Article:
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Sharks in our waters - July 12, 2015

    In light of Discovery Channel’s famed Shark Week and recent shark sightings along the East Coast, sharks are a forefront thought in vacationers’ minds as they make their way to the beach this summer. However, the chances of a vacationer being attacked by a shark are very slim. The United States averages only 19 shark attacks a year, with a 1 in 3,700,000 chance of being attacked. Your chances of being killed by a lightning strike are much higher with 37 casualties a year in the coastal United States alone. Sharks are unfairly cast as villains due to cheesy hollywood movies and people's personal fears, however they really are an amazingly diverse group of animals that have perfectly evolved to suit their habitat.

        Sharks are cartilaginous fish, belonging to the class Chondrichthyes. This class also contains many other types of cartilaginous fish, like skates, rays, sawfish, guitarfish, and angelfish. All of the fish in class Chondricthyes have skeletons made up of cartilage instead of bone, dermal tentacles that can make their skin feel like sandpaper, and gills that are open through slits instead of the bony covering found in bony fish. There are over 400 species of sharks worldwide. However, only three species account for more than half of all shark attacks on humans. These species are the great white shark, tiger shark, and bull shark. 

    Bull sharks are able to inhabit both salt and freshwater environments. This ability combined with the bull sharks’ tendency to hunt in shallow waters increases their exposure to humans. Tiger sharks are known for their tendency to eat just about anything. They also attack when they feel threatened or endangered which poses a risk to humans. Great white sharks account for the majority of shark attacks. Great whites are naturally curious creatures and most attacks on humans result in releasing the victim. This indicates that humans are not the intended source of food which typically consists of sea lions, seals, and small toothed whales.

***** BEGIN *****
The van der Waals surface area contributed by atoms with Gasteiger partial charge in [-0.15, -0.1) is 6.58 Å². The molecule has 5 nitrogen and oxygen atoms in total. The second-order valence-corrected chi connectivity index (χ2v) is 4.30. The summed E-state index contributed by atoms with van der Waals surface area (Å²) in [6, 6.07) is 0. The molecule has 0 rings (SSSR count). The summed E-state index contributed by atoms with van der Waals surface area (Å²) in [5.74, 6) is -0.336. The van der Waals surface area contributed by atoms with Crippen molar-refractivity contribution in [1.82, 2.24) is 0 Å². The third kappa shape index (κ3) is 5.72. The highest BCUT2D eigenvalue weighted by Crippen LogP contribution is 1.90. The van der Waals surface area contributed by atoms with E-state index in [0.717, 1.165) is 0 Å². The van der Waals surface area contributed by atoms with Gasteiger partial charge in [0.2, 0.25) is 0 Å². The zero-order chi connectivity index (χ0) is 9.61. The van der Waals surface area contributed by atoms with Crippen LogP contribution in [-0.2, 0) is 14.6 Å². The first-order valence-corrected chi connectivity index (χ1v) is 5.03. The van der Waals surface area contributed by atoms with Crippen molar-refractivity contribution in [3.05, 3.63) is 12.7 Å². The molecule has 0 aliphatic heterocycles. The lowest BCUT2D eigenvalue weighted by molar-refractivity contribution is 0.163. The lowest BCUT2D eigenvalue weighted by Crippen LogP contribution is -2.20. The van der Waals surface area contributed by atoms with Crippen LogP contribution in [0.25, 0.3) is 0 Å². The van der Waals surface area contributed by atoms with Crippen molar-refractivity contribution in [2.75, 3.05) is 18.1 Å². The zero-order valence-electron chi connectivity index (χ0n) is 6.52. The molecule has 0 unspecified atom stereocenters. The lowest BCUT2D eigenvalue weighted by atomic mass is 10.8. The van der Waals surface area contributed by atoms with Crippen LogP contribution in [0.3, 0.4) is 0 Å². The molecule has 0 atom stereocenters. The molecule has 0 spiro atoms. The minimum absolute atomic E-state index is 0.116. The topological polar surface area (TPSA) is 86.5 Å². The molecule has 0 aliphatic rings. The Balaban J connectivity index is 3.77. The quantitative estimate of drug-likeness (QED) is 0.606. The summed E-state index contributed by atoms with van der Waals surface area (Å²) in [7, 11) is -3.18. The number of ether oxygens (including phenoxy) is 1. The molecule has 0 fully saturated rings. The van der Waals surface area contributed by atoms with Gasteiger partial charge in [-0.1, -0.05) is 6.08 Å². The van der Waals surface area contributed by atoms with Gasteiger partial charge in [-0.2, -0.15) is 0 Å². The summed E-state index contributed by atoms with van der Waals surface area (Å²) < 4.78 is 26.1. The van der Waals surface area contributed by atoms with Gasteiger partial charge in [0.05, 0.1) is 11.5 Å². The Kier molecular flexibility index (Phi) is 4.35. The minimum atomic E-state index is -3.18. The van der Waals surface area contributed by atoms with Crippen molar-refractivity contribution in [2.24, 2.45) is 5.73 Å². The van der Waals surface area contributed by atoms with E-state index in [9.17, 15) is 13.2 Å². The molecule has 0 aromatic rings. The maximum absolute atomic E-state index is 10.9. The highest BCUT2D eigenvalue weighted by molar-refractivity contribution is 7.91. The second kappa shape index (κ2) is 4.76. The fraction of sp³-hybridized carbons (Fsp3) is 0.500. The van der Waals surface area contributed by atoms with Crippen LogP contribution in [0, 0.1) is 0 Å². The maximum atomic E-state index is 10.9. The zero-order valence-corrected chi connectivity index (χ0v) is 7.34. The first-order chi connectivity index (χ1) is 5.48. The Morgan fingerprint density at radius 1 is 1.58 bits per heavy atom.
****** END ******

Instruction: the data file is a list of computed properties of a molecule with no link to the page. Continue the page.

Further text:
Worldwide, shark populations are declining rapidly due to commercial fishing. Each year, over 100 million sharks are killed with some species declining by more than 50% in the last fifteen years alone. Sharks are often caught for their fins or as bycatch in other commercial fishing operations. Sharks reproduce at a slow rate with a gestation period averaging between nine to twelve months but can last up to two years depending on the species. Their reproduction rate is much slower than the rate at which they are being killed, leading to their decline. 

         Sharks have two types of reproductive strategies; giving birth to live young or laying eggs. Nearly 70% of all shark species give birth to live young in what is known as viviparity. Many shark species only produce 1-2 young a year while some such as whale sharks can produce up to 300 young a year. Upon birth, pups are entirely independent and receive no care from the mother. 

         Sharks are vital to maintain and regulate marine ecosystems as an apex or top predator. The loss of these apex predators means that their prey such as rays, skates, and smaller sharks will increase in numbers. Along the East Coast, declining shark populations have allowed species such as the cownose ray to increase in population size. This has led to a negative impact on bivalve populations such as scallops, clams, and oysters which are the primary food source for the rays. Both bay scallop and Quahog clam populations are in severe decline due to increased predation. Bivalves are filter feeders that help maintain water quality. With this reduction in filter feeders, there will be an increase in harmful algal blooms which can result in dead zones. 

         As vacationers head to the beach this summer, it is important to remember the key role that sharks play in the marine ecosystem. The sharks that visit our coastal bays such as the great white, Mary Lee, and the recently sighted hammerheads are vital to the health of our bays and should be respected.

 
Katherine Phillips is the Science Intern for the Maryland Coastal Bays Program. 


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